- Consumer inflation rose at its fastest pace since spring, due to impacts from Hurricane Harvey on gasoline and shelter.
- Traders immediately speculated the inflation will persist for a number of months, and make it more likely the Fed will raise interest rates later this year.
- The data does not change the view the Fed will stay on hold when it meets next week, but market odds for a rate hike in December rose to about 45 percent.
Consumer inflation rose in August at its fastest pace since spring, due in part to impacts from Hurricane Harvey on gasoline and shelter.
Traders immediately speculated that the hotter inflation data could persist as a result of both Harvey and Irma, which didn't hit Florida until September. As a result, they speculated the Fed may be more inclined to raise interest rates one more time this year.
The consumer price index jumped 0.4 percent, the biggest increase in seven months. That lifted year on year inflation to 1.9 percent, up from 1.7 percent in July. Core CPI, without gasoline and food, rose 0.2 percent.
Americans across the country are now seeing the first economic punch from Hurricane Harvey, with gasoline at the pump rising 30 cents nationally. That will most certainly impact inflation in September, which is when most of the increase occurred but it also could fade if prices begin to fall, as expected by energy analysts.
About 9 percent of the U.S. refining capacity was still off line this week after Harvey dumped unprecedented amounts of rain on the heart of America's refining center on the Gulf Coast in late August, according to IHS Markit.
Market odds of a rate hike, based on fed funds futures, jumped to about 45 percent for December, according to Cantor Fitzgerald. Last week, those odds were at about 20 percent. Goldman Sachs economists said based on the rise in inflation, they have raised their own odds for a rate hike to 60 percent from 55 percent, based on the increases in shelter and rent costs.
"You're basically at 50/50. The Fed I think is itching to get one more rate hike in this year, but the market has been discounting it," said Justin Lederer, Cantor Fitzgerald rate strategist. "We'll see next Wednesday what [Fed Chair Janet] Yellen and the statement have to say about it, and there's also tomorrow's retail sales which is a big number as well."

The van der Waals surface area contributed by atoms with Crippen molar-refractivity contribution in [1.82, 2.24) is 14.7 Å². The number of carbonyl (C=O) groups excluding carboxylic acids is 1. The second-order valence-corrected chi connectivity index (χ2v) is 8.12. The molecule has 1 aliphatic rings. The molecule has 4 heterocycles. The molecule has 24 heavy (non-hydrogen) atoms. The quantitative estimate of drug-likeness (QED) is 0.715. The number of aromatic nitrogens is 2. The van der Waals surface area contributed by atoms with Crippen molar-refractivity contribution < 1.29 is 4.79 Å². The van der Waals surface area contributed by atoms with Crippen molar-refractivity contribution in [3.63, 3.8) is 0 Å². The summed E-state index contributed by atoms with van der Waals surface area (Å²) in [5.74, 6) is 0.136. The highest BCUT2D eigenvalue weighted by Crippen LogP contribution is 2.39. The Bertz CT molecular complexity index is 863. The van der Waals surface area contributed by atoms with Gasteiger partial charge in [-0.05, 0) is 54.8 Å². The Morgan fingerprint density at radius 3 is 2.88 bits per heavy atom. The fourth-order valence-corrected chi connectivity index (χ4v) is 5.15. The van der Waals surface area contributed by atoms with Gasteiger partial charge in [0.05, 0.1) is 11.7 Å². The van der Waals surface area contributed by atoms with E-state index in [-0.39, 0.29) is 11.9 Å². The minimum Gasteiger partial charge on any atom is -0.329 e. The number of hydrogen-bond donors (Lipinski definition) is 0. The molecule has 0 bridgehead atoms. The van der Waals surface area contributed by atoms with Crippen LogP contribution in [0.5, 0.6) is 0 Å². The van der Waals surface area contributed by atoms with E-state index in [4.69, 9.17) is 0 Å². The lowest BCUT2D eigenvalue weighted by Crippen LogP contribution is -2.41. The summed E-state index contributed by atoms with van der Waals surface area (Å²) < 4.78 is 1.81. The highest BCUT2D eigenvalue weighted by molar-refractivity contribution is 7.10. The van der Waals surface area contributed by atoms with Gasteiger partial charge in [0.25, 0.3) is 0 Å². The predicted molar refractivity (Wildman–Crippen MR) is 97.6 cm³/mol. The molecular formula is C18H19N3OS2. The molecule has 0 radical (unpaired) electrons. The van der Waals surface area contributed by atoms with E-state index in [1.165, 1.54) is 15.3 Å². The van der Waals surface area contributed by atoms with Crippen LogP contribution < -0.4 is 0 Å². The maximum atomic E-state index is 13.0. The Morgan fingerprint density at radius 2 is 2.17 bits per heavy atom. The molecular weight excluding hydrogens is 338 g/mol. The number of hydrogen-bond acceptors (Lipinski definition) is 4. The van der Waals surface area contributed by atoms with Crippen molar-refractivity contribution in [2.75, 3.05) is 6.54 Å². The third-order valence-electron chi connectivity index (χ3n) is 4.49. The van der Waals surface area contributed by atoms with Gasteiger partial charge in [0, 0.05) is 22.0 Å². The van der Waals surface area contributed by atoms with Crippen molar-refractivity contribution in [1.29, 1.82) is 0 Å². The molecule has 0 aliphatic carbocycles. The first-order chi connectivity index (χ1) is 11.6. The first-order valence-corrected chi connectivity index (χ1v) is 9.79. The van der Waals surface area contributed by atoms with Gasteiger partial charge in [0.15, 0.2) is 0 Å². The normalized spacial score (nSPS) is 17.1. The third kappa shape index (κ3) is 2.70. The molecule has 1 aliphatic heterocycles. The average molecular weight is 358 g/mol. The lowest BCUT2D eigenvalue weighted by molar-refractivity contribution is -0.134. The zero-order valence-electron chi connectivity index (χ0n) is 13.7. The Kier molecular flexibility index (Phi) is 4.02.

The Fed meets Tuesday and Wednesday, and it is expected to hold off on an interest rate hike but begin the process of shrinking its balance sheet. The Fed could issue new forecasts on interest rates and the economy, but currently it forecasts one more rate hike for this year.
Economists expect that hike to be in December, but the market has doubted the Fed will move based on months of persistently low inflation and mixed signals from Fed officials. The Fed has targeted a 2 percent inflation rate, and some Fed officials have said the lower inflation appears transitory.
"This is really going to complicate matters for the Fed. CPI is still 1.6 which is what it was in July. It's still too cool for the Fed, but there are some trends in here that are coming through from Harvey and Irma which will be hard to write off as one-time events," said Diane Swonk, CEO of DS Economics. The Fed has targeted a 2 percent inflation rate, and CPI has lately been lagging.
Swonk said the August data could be the start of a trend that could go on for a number of months. She said the government included some impact from Harvey in the August number, noting that costs for lodging away from home rose 4.3 percent for the month and gasoline was up more than 6 percent.
"This is with some Harvey, but there's no reason to expect it to go away. There's still tens of thousands of people in temporary hotels paid for by FEMA. This could definitely persist," said Swonk.
The Consumer Price Index was expected to rise 0.3 percent for an annual incrase of 1.8 percent, the highest reading in several months.